This is really similar to the Undercover sweater tunic, but it looks almost like they’ve just taken off the ribbing and flipped the bottom of the shirt. They’ve sent a few of these hoodie tunics down the runway, and in a some of them, it looks like they used the ribbing for a drawstring casing which would make this even easier.

Junya Watanabe

Junya Watanabe AW19
from vogue.co.uk

I really like the quilted leather sleeves on this. If you found the right fabric it’d be super easy to do.

Junya Watanabe AW19
from vogue.co.uk

I feel like every Autumn/Winter a scarf like this comes around- a bit chunky, but yet a basic 1 x 1 or 2 x 2 rib, usually with tassels. Something like this would be worth splurging out on some absolutely gorgeous wool for- maybe merino or even a cashmere blend? You’d really have it forever.

Berluti

Berluti AW19
from vogue.co.uk

There’s a lot of this speckled tie-dye print in Berluti’s collection. I don’t know if traditional tie-dye would be the way to go- maybe painting dye onto fabric set up for tie-dye? It’d be a fun experiment.

Comme Des Garcon Homme Plus

Commes Des Garcons Homme Plus AW19
from vogue.co.uk

The “add chains to a regular shoe” thing is going strong here. I bet I could do something like this with simple sneakers and a couple belts.

Comme Des Garcon Homme Plus AW19
from vogue.co.uk

I like the fringe hem on this dress. It almost looks like there’s a bit of a macrame thing going on before it tassels out.

Balmain

Balmain AW19
from vogue.co.uk

I like a lot of what’s going on with this jacket. I’m pretty sure I could get that effect with watered down fabric paint, patience, and a good brush. My favourite part of this is how some of the studs are a kind of brushed silver, and some are white to match their placement. This would make a really cool jacket.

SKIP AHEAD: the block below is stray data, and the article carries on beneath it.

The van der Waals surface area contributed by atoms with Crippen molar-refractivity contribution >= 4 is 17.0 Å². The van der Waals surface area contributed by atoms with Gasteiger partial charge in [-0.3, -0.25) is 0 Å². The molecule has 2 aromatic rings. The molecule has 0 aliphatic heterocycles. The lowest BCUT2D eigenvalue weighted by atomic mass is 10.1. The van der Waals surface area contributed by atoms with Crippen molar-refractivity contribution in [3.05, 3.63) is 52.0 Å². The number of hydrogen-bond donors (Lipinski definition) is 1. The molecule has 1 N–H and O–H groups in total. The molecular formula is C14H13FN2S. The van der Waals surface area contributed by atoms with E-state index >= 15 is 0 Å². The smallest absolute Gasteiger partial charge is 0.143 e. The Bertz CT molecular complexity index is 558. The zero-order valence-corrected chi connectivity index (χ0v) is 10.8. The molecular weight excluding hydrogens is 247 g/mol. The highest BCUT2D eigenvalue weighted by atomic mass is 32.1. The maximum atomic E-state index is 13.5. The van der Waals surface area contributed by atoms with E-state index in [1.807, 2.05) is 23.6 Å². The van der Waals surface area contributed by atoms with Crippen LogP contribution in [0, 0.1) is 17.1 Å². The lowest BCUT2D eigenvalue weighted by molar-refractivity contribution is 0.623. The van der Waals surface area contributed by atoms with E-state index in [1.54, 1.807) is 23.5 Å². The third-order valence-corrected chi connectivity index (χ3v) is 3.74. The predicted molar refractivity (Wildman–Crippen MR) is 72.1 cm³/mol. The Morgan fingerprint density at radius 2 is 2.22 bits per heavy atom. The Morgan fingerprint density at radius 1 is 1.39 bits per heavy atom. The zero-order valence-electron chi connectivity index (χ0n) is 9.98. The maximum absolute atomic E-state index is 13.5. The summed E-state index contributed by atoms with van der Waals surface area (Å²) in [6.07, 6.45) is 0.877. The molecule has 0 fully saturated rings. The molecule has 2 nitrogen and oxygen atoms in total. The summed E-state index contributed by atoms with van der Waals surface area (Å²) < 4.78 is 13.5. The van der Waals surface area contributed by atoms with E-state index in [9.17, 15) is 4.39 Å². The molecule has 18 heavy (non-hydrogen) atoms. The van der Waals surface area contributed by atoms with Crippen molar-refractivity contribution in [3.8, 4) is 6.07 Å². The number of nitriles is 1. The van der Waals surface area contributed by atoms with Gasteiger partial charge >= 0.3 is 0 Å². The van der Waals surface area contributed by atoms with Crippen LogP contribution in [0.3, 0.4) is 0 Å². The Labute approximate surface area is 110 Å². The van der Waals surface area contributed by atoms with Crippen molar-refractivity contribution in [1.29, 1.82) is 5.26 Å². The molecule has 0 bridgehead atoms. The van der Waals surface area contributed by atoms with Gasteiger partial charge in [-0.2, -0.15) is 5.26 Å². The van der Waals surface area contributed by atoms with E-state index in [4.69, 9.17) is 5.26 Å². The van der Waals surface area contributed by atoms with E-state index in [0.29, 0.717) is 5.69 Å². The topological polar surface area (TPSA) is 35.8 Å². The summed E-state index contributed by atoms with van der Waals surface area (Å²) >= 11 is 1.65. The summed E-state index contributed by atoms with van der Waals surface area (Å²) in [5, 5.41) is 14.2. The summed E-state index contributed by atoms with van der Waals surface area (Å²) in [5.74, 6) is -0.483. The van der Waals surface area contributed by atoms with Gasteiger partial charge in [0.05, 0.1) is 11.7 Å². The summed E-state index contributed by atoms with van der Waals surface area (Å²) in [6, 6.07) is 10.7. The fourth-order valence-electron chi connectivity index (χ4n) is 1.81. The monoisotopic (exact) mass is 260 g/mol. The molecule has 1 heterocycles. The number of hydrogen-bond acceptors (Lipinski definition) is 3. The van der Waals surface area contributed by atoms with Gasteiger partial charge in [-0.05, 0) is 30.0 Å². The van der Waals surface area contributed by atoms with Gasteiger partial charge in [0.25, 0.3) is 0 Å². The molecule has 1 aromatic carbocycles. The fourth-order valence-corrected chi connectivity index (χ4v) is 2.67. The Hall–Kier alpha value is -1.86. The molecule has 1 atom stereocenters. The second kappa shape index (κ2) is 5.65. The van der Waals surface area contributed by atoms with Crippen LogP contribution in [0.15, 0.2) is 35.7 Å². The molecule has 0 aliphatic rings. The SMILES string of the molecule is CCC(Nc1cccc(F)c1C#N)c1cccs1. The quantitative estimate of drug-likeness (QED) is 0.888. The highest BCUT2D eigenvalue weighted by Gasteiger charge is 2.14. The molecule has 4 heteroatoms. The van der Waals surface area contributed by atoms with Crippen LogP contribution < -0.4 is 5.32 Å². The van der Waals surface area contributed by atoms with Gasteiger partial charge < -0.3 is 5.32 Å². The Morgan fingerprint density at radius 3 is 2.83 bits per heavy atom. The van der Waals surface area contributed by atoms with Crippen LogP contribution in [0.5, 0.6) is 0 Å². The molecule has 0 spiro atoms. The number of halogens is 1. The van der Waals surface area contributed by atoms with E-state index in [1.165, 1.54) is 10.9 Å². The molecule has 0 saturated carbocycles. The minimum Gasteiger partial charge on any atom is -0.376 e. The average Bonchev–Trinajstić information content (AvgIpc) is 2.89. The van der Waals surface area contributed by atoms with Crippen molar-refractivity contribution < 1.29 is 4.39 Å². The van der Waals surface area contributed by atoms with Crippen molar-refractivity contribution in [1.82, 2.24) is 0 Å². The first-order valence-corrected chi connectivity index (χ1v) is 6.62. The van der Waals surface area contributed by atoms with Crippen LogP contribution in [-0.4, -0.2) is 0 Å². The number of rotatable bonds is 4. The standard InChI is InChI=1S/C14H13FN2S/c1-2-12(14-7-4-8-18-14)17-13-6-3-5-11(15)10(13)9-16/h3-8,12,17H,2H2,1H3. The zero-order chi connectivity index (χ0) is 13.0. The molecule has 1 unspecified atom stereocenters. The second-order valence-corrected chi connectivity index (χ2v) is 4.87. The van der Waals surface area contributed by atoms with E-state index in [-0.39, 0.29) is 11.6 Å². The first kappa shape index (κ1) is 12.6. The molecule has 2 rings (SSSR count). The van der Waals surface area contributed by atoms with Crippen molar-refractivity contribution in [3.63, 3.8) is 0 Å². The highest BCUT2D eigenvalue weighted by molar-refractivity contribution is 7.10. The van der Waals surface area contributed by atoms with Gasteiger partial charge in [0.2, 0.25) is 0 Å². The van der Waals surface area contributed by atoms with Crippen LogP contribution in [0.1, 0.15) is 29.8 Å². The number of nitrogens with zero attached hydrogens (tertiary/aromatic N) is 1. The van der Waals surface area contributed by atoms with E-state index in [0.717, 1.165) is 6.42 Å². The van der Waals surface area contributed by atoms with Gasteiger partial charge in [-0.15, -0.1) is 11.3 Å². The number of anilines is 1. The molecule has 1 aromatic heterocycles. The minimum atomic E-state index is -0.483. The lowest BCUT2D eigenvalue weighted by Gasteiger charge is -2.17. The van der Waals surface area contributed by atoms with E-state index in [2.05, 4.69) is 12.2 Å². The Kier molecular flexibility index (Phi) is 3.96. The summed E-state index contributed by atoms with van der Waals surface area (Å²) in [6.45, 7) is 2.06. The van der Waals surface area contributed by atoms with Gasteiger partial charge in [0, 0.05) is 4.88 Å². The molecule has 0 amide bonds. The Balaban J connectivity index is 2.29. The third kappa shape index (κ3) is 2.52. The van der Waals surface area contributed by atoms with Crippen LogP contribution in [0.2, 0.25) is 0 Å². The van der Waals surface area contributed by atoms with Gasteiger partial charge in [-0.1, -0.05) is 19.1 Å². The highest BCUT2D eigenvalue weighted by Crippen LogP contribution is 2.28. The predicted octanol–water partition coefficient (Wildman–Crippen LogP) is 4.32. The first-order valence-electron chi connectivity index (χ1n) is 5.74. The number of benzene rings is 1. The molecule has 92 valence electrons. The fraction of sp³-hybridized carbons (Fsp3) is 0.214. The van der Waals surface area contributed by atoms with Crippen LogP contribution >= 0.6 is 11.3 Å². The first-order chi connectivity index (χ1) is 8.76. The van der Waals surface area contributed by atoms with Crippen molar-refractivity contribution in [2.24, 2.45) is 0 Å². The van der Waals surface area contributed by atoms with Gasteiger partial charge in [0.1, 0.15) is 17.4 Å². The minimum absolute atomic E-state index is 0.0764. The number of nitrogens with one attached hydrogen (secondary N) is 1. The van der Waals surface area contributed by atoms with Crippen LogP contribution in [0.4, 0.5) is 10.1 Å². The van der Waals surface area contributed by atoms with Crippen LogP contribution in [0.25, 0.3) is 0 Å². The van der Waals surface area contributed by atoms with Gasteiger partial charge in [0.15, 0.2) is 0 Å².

Balmain AW19
from vogue.co.uk

This version looks like it’d be a lot easier to DIY- the white is more controlled. I’d probably keep it all to flat studs, but I’m into it. I’d clearly need both iterations of this.

Balmain AW19
vogue.co.uk

I’m tall and it’s really hard to find stuff that’s long enough. I’m into any idea that lengthens a sleeve or a pant leg and still looks cool.

Balmain AW19
from vogue.co.uk

I like the way they’ve strung a belt as a drawstring. I think this would look cool on a day dress.

Sacai

Sacai AW19
from vogue.co.uk

I love Scandinavian inspired stuff, especially in winter. My knitting goal is those awesome pointy gloves. I’m pretty sure I could track down a similar ribbon to dress up a jacket.

Loewe

Loewe AW19
from vogue.co.uk

My first instinct looking at this was wondering if I could use thin leather cording, braiding it, and kind of “stacking” it on top of each other. Looking at it again, You could almost weave leather and glue it to another bag.

Loewe AW19
from vogue.co.uk

There’s a lot of embellished sweaters this season. I like how these look a bit more rock-like than some other gems.